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Nothing Quite Like A Little Careless Neglect

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Through six innings, Brandon Morrow had done a reasonable job of shutting down the A's. 94 pitches got him through 22 batters, six of whom struck out and only four of whom reached base. His control and location hadn't been perfect, but they'd been good enough, and all in all the start represented considerable improvement over Morrow's two outings previous. It appeared as if we would be able to close the book on the second-best start of Morrow's brief starting career.

But with a 3-0 lead, with Morrow's 94 pitches being his second-highest total as a pro, Jim Riggleman decided to let his young flamethrower go back out there for the seventh. This after throwing 80 pitches last time and 90 pitches the time before.

The first batter flew out on a first-pitch slider that was 3mph below Morrow's average.

The second batter walked on seven fastballs averaging 92mph, one of which clocked in at a hair under 90.

The third batter doubled on a 92mph fastball in a full count.

The fourth batter walked on five pitches, the last one coming in at the neck.

Riggleman finally came out to relieve Morrow of his duties, his pitch count having risen to a career-high 113. Just eight of his 19 pitches in the seventh inning were strikes, and his 92mph average fastball was two ticks below where he'd stood for the first six innings. Some informative pretty pictures:

Morrowfb1_9_21_medium

Morrowfb2_9_21_medium

Morrow's velocity wasn't the only indicator of his fatigue, either. Check out the average height of his fastballs by inning:

Inning Height (ft)
1 2.8
2 2.9
3 2.9
4 2.9
5 3.2
6 3.2
7 3.3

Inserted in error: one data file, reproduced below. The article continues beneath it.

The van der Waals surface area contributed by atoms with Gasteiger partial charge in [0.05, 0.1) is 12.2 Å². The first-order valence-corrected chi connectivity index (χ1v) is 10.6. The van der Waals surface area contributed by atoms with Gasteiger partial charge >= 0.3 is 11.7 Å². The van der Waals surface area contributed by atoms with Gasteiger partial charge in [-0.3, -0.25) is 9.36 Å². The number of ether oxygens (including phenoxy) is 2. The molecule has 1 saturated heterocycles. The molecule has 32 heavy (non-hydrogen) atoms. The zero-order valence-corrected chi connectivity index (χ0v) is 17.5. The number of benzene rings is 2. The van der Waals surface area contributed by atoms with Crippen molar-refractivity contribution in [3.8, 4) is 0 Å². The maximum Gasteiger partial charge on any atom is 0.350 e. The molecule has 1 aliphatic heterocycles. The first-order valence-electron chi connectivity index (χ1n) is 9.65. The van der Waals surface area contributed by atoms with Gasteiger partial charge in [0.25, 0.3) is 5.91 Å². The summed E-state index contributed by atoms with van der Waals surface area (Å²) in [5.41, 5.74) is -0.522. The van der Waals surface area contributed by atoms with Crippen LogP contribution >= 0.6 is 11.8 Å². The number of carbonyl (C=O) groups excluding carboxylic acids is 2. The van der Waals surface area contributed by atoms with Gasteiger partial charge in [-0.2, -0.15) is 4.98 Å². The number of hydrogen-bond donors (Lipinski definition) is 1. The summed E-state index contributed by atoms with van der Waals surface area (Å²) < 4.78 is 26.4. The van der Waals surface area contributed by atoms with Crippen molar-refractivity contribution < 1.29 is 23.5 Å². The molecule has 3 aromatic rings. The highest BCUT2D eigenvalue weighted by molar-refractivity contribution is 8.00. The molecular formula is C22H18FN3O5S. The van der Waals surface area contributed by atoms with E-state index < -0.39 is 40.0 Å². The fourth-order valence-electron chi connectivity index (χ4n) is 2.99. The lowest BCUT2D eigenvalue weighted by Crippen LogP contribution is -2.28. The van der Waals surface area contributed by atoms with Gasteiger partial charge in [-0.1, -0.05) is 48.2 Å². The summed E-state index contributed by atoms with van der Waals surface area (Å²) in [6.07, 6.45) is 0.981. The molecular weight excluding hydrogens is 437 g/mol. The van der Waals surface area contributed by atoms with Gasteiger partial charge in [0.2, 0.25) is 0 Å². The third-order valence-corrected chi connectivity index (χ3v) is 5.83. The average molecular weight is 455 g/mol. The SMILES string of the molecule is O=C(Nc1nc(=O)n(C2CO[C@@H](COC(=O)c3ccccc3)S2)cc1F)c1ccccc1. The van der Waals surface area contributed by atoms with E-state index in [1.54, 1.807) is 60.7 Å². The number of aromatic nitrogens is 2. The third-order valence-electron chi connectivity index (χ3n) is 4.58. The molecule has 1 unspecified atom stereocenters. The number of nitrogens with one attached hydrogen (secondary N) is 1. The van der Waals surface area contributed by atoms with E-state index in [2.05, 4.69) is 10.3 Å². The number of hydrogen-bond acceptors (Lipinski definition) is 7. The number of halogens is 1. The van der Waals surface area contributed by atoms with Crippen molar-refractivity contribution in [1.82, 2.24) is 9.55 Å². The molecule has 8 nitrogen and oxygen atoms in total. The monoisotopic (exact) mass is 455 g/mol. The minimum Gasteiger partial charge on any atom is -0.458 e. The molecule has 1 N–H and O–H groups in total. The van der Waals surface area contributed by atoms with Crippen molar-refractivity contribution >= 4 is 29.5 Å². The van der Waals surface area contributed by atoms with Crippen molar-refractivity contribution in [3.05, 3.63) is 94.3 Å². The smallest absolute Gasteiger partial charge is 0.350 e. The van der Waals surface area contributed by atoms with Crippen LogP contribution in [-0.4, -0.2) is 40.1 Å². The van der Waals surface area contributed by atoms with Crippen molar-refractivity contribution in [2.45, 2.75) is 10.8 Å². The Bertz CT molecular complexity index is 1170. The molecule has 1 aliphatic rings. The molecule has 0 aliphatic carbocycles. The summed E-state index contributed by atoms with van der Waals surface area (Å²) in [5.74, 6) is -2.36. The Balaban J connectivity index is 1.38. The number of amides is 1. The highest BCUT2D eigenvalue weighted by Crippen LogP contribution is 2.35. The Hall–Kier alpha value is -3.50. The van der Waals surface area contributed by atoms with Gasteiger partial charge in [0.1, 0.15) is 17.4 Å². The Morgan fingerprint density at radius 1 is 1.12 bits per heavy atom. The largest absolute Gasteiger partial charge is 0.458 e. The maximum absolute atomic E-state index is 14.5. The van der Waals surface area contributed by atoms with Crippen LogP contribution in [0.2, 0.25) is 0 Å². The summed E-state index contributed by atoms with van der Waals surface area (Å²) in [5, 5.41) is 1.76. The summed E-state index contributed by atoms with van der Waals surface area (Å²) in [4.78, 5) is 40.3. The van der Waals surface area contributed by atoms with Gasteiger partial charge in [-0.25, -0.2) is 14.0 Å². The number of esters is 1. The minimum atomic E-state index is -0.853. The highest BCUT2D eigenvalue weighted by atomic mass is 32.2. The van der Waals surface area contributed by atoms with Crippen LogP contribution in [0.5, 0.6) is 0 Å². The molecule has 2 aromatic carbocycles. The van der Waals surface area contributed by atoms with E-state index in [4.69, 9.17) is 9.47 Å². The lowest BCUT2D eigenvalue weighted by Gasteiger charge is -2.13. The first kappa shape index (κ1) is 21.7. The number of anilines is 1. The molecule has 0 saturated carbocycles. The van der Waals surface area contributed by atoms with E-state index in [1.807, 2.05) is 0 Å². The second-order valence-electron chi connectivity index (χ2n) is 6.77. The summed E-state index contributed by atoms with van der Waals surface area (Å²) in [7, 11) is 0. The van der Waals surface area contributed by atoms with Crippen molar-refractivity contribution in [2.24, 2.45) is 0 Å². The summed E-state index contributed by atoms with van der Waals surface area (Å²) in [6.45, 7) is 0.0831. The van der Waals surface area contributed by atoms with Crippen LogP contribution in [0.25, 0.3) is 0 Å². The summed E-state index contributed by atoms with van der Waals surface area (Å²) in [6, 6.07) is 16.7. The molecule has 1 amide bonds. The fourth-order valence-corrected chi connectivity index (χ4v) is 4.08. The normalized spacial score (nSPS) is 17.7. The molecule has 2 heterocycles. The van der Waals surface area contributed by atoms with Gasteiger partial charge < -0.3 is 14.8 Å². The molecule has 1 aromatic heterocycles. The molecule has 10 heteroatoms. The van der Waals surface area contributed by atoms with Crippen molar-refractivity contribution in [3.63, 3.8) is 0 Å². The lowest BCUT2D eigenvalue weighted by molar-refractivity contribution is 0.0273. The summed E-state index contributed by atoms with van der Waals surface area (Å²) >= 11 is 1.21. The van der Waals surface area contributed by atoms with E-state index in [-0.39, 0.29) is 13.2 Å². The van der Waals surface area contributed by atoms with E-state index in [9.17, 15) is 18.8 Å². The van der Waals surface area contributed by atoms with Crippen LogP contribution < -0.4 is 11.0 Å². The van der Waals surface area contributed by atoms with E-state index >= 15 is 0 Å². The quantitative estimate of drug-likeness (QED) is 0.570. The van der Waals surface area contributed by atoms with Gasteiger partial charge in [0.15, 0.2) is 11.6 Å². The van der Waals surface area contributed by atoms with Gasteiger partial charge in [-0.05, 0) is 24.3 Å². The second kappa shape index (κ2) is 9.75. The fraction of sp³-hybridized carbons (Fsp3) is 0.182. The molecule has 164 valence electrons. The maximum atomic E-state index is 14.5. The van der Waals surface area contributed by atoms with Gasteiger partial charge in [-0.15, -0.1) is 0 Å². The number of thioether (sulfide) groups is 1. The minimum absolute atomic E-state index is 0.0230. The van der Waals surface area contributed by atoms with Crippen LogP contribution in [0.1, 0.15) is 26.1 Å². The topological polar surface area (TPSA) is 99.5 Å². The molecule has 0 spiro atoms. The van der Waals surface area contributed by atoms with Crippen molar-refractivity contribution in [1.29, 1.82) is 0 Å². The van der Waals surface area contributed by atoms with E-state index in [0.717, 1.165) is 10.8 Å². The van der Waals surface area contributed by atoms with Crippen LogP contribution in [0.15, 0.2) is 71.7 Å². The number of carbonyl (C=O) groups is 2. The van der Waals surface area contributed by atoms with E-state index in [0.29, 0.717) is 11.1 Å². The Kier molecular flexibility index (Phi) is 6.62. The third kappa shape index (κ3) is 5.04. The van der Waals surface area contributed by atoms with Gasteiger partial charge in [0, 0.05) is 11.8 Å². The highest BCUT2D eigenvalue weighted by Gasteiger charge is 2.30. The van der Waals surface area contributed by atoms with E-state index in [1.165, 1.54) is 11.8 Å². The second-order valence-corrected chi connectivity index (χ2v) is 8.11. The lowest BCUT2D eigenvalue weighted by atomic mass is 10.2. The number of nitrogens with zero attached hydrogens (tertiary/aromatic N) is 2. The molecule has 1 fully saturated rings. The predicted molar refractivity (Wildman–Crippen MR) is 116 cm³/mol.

As a pitcher fatigues, it's common to see him struggle to get the same forward extension towards home plate as when he's fresh, resulting in erratic command, frequently up in the zone. Which is pretty much exactly what we saw happen with Morrow this afternoon.

Seems pretty clear to me that Morrow was gassed by the seventh. Completely and utterly gassed. For good measure, four of the five offspeed pitches he threw in the inning missed the zone. He didn't have a single thing working, and yet in a meaningless game he was allowed to throw 19 additional meaningless pitches, the final seven of which established a new career high.

I get that the bullpen has been a disaster. I get that Riggleman wants this losing streak to end. And I get that the team feels a lot of pressure to get Morrow stretched out as quickly as possible. But Morrow's handling today was not in the team's best interests. Even if you excuse Riggleman for sending him back out to start the seventh - which we didn't support at the time - there's no excuse for having left him in after the first walk. When a guy who normally throws 94-96 misses with a fastball at 89, that is the reddest of red flags. Were I a manager, that would've sent me bolting out of the dugout on a beeline to the mound to get my guy out of the game before he could throw another pitch.

Brandon Morrow will probably be fine, and I'm not trying to scare anyone into histrionics over injury concerns. But the way Riggleman used Morrow today was bad, and not because it opened the door for the A's to come back. It was bad because Morrow wasn't ready for this sort of treatment, with the seventh inning offering all kinds of evidence. Just because the Mariners want to get him stretched out quickly doesn't mean he'll be able to proceed at their dictated pace, and I would really prefer to see them be as cautious as possible when it comes to Morrow's usage pattern. Days like today can only do far greater harm than good.

Brandon Morrow pitched pretty well this afternoon. It's a shame that whole episode at the end had to go and ruin it. Please Mariners, if there is any good in your heart, do not allow this to happen again. Let Morrow get stretched out at his own pace, instead of forcing upon him your own. It's not worth it. It's not worth it.